President Trump stepped in front of the White House press for the first time in more than a week to celebrate news of a successful COVID-19 vaccine and promise that his administration will not impose another lockdown.
At a time when he is under pressure to concede election defeat to Joe Biden, his appearance in the White House rose garden amounted to a lap of honor for Operation Warp Speed, his administration’s effort to get a vaccine to market in record time.
The operation meant that a vaccine had been produced in less than a year – far faster than the ten to 12 years usually expected, he said.
“No medical breakthrough of this scope and magnitude has ever been achieved this rapidly, this quickly,” he said. “And we’re very proud of it.”
Pfizer this week announced that its vaccine had been more than 90% effective in protecting patients against a virus that has killed more than 220,000 people in the United States. It plans to report more safety data next week and apply for an emergency use authorization.
Criticism of Trump’s handling of the pandemic overshadowed his reelection effort, and the vaccine amounts to a rare bit of good news, even as a second wave of infections accelerates.
The progress was enough to coax the president into public for only the second time since Saturday, when news organizations projected Biden as the election winner, although he declined to take questions from the White House press corps.
Critics are likely to question Trump’s attempt to take credit for the Pfizer vaccine. The company has repeatedly said it did not take money from the government as part of Operation Warp Speed. Instead, it has a $1.95 billion contract to supply 100 million doses of a vaccine once approved, a distinction apparently lost on the president.
“Pfizer said it wasn’t part of Warp Speed, but that turned out to be an unfortunate misrepresentation,” he said.
He also used the occasion to hit out at opponents in the form of New York Gov. Andrew Cuomo, who had accused the president of politicizing vaccine development.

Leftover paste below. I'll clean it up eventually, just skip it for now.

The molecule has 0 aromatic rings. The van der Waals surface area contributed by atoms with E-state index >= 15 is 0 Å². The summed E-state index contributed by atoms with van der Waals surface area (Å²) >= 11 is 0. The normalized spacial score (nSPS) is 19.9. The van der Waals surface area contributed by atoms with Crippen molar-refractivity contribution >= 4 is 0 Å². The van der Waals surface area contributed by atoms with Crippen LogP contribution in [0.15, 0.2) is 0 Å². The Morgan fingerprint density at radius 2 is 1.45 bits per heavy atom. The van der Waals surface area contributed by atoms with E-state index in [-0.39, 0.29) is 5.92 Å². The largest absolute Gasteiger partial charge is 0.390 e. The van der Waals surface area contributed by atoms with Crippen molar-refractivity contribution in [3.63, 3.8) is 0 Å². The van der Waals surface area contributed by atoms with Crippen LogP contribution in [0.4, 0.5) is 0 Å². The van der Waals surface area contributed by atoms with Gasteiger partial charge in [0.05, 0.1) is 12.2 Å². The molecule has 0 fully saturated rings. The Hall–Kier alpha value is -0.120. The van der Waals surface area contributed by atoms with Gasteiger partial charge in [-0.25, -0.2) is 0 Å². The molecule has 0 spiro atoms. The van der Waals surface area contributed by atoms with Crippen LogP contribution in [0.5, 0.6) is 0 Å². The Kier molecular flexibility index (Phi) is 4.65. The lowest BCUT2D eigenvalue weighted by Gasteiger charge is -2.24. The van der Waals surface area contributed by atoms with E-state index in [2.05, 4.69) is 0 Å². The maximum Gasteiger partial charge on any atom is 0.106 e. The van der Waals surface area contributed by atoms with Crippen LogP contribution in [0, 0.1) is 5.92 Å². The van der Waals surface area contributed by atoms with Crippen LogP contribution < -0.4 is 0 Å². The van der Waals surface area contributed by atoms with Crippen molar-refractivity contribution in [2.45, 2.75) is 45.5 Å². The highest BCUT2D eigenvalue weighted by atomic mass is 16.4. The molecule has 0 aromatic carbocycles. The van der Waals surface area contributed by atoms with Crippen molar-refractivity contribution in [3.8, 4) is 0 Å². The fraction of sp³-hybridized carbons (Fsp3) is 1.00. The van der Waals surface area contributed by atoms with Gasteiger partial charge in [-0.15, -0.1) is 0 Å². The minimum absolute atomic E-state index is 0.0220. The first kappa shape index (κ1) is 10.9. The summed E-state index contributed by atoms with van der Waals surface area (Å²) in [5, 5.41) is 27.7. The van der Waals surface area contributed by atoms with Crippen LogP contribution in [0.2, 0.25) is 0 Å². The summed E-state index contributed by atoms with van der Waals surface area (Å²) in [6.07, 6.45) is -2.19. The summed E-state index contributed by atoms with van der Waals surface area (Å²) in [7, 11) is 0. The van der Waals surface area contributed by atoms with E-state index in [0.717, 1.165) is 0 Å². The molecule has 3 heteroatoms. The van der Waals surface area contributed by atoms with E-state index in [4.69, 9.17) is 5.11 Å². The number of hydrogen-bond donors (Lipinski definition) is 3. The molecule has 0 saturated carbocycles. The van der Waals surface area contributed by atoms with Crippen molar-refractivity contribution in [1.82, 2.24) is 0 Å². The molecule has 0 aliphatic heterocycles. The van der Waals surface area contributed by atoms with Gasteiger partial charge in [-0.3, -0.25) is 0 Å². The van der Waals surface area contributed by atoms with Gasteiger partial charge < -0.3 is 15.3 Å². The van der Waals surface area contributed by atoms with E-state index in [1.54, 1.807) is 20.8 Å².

“As soon as April the vaccine will be available to the entire general population. With the exception of places like New York state,” he said, saying that Cuomo would need to request the vaccine if he wanted to use it.
For a brief moment, he also hinted that he knows his time in the White House was coming to an end, contrasting his approach with that of his successor.
“I will not go … this administration will not be going to a lockdown,” he said. “Whatever happens in the future … who knows which administration will be? I guess time will tell, but I can tell you this administration will not go to a lockdown.”
The update came with the coronavirus on the rise around the country and inside the White House.
Chief of staff Mark Meadows, White House political director Brian Jack, former aide Healy Baumgardner, and Trump campaign adviser David Bossie are all believed to have caught the virus at an election night party.
Elsewhere, states have begun reimposing stricter measures as the increase in cases shows no sign of slowing. Public health officials reported more than 160,000 new coronavirus cases on Thursday, another daily record.
Minutes before Trump appeared, Biden issued a statement warning that a vaccine would not come soon enough to tackle surges in cases.
“Urgent action is needed today, now, by the current administration – starting with an acknowledgment of how serious the current situation is,” he said.